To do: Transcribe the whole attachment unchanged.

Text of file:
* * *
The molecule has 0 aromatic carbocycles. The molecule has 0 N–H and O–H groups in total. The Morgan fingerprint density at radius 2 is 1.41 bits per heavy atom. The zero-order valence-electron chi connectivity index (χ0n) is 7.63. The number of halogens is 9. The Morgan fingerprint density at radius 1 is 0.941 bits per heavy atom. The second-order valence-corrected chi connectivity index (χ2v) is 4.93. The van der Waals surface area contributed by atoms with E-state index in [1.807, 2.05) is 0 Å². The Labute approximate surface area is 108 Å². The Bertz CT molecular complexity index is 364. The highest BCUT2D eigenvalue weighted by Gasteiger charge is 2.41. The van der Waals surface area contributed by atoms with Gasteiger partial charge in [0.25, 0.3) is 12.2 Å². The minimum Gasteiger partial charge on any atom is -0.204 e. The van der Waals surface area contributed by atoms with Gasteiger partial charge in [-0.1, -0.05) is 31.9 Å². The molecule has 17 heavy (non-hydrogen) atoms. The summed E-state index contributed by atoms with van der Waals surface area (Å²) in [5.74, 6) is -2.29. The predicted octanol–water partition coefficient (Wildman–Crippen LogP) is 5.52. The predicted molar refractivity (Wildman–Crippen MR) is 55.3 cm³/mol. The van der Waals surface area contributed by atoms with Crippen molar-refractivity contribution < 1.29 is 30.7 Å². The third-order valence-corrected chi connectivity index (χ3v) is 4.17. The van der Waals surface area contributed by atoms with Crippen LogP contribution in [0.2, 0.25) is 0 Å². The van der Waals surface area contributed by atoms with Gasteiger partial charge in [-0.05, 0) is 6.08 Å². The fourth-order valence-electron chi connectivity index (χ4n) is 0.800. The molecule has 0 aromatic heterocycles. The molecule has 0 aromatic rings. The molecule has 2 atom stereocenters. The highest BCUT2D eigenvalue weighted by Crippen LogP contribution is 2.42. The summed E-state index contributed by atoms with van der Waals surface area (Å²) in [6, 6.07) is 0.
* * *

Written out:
The molecule has 0 aromatic carbocycles. The molecule has 0 N–H and O–H groups in total. The Morgan fingerprint density at radius 2 is 1.41 bits per heavy atom. The zero-order valence-electron chi connectivity index (χ0n) is 7.63. The number of halogens is 9. The Morgan fingerprint density at radius 1 is 0.941 bits per heavy atom. The second-order valence-corrected chi connectivity index (χ2v) is 4.93. The van der Waals surface area contributed by atoms with E-state index in [1.807, 2.05) is 0 Å². The Labute approximate surface area is 108 Å². The Bertz CT molecular complexity index is 364. The highest BCUT2D eigenvalue weighted by Gasteiger charge is 2.41. The van der Waals surface area contributed by atoms with Gasteiger partial charge in [0.25, 0.3) is 12.2 Å². The minimum Gasteiger partial charge on any atom is -0.204 e. The van der Waals surface area contributed by atoms with Gasteiger partial charge in [-0.1, -0.05) is 31.9 Å². The molecule has 17 heavy (non-hydrogen) atoms. The summed E-state index contributed by atoms with van der Waals surface area (Å²) in [5.74, 6) is -2.29. The predicted octanol–water partition coefficient (Wildman–Crippen LogP) is 5.52. The predicted molar refractivity (Wildman–Crippen MR) is 55.3 cm³/mol. The van der Waals surface area contributed by atoms with Crippen molar-refractivity contribution < 1.29 is 30.7 Å². The third-order valence-corrected chi connectivity index (χ3v) is 4.17. The van der Waals surface area contributed by atoms with Crippen LogP contribution in [0.2, 0.25) is 0 Å². The van der Waals surface area contributed by atoms with Gasteiger partial charge in [-0.05, 0) is 6.08 Å². The fourth-order valence-electron chi connectivity index (χ4n) is 0.800. The molecule has 0 aromatic heterocycles. The molecule has 0 aromatic rings. The molecule has 2 atom stereocenters. The highest BCUT2D eigenvalue weighted by Crippen LogP contribution is 2.42. The summed E-state index contributed by atoms with van der Waals surface area (Å²) in [6, 6.07) is 0.